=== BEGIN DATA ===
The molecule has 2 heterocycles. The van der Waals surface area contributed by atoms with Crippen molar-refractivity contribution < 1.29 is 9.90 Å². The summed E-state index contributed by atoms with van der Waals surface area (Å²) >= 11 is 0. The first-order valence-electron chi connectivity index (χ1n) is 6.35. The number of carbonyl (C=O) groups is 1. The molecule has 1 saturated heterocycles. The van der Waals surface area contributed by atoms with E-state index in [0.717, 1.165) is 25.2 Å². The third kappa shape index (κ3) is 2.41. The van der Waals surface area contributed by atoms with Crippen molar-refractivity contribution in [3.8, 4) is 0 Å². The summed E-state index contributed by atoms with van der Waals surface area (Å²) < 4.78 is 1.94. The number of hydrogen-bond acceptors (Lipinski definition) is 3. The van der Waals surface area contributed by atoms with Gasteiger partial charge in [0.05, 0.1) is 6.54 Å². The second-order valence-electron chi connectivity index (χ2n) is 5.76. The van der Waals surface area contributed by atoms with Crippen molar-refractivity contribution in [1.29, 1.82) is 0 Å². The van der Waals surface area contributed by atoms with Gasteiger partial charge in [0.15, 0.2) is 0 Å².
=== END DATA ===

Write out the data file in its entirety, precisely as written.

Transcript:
The molecule has 2 heterocycles. The van der Waals surface area contributed by atoms with Crippen molar-refractivity contribution < 1.29 is 9.90 Å². The summed E-state index contributed by atoms with van der Waals surface area (Å²) >= 11 is 0. The first-order valence-electron chi connectivity index (χ1n) is 6.35. The number of carbonyl (C=O) groups is 1. The molecule has 1 saturated heterocycles. The van der Waals surface area contributed by atoms with E-state index in [0.717, 1.165) is 25.2 Å². The third kappa shape index (κ3) is 2.41. The van der Waals surface area contributed by atoms with Crippen molar-refractivity contribution in [3.8, 4) is 0 Å². The summed E-state index contributed by atoms with van der Waals surface area (Å²) < 4.78 is 1.94. The number of hydrogen-bond acceptors (Lipinski definition) is 3. The van der Waals surface area contributed by atoms with Gasteiger partial charge in [0.05, 0.1) is 6.54 Å². The second-order valence-electron chi connectivity index (χ2n) is 5.76. The van der Waals surface area contributed by atoms with Crippen molar-refractivity contribution in [1.29, 1.82) is 0 Å². The van der Waals surface area contributed by atoms with Gasteiger partial charge in [0.15, 0.2) is 0 Å².